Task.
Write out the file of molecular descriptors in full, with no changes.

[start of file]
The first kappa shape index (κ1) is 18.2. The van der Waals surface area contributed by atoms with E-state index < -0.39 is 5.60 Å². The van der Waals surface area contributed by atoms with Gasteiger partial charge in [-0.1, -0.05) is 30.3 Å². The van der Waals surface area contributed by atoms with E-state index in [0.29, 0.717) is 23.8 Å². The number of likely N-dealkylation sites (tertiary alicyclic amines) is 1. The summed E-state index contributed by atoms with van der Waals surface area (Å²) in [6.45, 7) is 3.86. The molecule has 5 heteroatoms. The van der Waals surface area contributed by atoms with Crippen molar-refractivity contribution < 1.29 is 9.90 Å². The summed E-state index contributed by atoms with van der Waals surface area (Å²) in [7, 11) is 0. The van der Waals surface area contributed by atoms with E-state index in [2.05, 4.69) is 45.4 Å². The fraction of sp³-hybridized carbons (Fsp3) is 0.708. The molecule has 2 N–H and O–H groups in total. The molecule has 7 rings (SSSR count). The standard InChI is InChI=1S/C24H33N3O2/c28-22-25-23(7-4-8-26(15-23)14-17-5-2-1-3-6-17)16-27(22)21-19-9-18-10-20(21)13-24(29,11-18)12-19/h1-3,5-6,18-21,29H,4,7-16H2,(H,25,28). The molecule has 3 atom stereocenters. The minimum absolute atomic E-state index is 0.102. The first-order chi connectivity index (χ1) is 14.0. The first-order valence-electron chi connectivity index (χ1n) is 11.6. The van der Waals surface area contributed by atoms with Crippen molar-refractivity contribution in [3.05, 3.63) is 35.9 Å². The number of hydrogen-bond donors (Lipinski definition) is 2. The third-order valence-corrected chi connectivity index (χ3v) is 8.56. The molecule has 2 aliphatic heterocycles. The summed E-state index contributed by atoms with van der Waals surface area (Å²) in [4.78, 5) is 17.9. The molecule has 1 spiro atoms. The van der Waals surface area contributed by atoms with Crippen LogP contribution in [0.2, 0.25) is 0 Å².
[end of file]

The first kappa shape index (κ1) is 18.2. The van der Waals surface area contributed by atoms with E-state index < -0.39 is 5.60 Å². The van der Waals surface area contributed by atoms with Gasteiger partial charge in [-0.1, -0.05) is 30.3 Å². The van der Waals surface area contributed by atoms with E-state index in [0.29, 0.717) is 23.8 Å². The number of likely N-dealkylation sites (tertiary alicyclic amines) is 1. The summed E-state index contributed by atoms with van der Waals surface area (Å²) in [6.45, 7) is 3.86. The molecule has 5 heteroatoms. The van der Waals surface area contributed by atoms with Crippen molar-refractivity contribution < 1.29 is 9.90 Å². The summed E-state index contributed by atoms with van der Waals surface area (Å²) in [7, 11) is 0. The van der Waals surface area contributed by atoms with E-state index in [2.05, 4.69) is 45.4 Å². The fraction of sp³-hybridized carbons (Fsp3) is 0.708. The molecule has 2 N–H and O–H groups in total. The molecule has 7 rings (SSSR count). The standard InChI is InChI=1S/C24H33N3O2/c28-22-25-23(7-4-8-26(15-23)14-17-5-2-1-3-6-17)16-27(22)21-19-9-18-10-20(21)13-24(29,11-18)12-19/h1-3,5-6,18-21,29H,4,7-16H2,(H,25,28). The molecule has 3 atom stereocenters. The minimum absolute atomic E-state index is 0.102. The first-order chi connectivity index (χ1) is 14.0. The first-order valence-electron chi connectivity index (χ1n) is 11.6. The van der Waals surface area contributed by atoms with Crippen molar-refractivity contribution in [3.05, 3.63) is 35.9 Å². The number of hydrogen-bond donors (Lipinski definition) is 2. The third-order valence-corrected chi connectivity index (χ3v) is 8.56. The molecule has 2 aliphatic heterocycles. The summed E-state index contributed by atoms with van der Waals surface area (Å²) in [4.78, 5) is 17.9. The molecule has 1 spiro atoms. The van der Waals surface area contributed by atoms with Crippen LogP contribution in [0.2, 0.25) is 0 Å².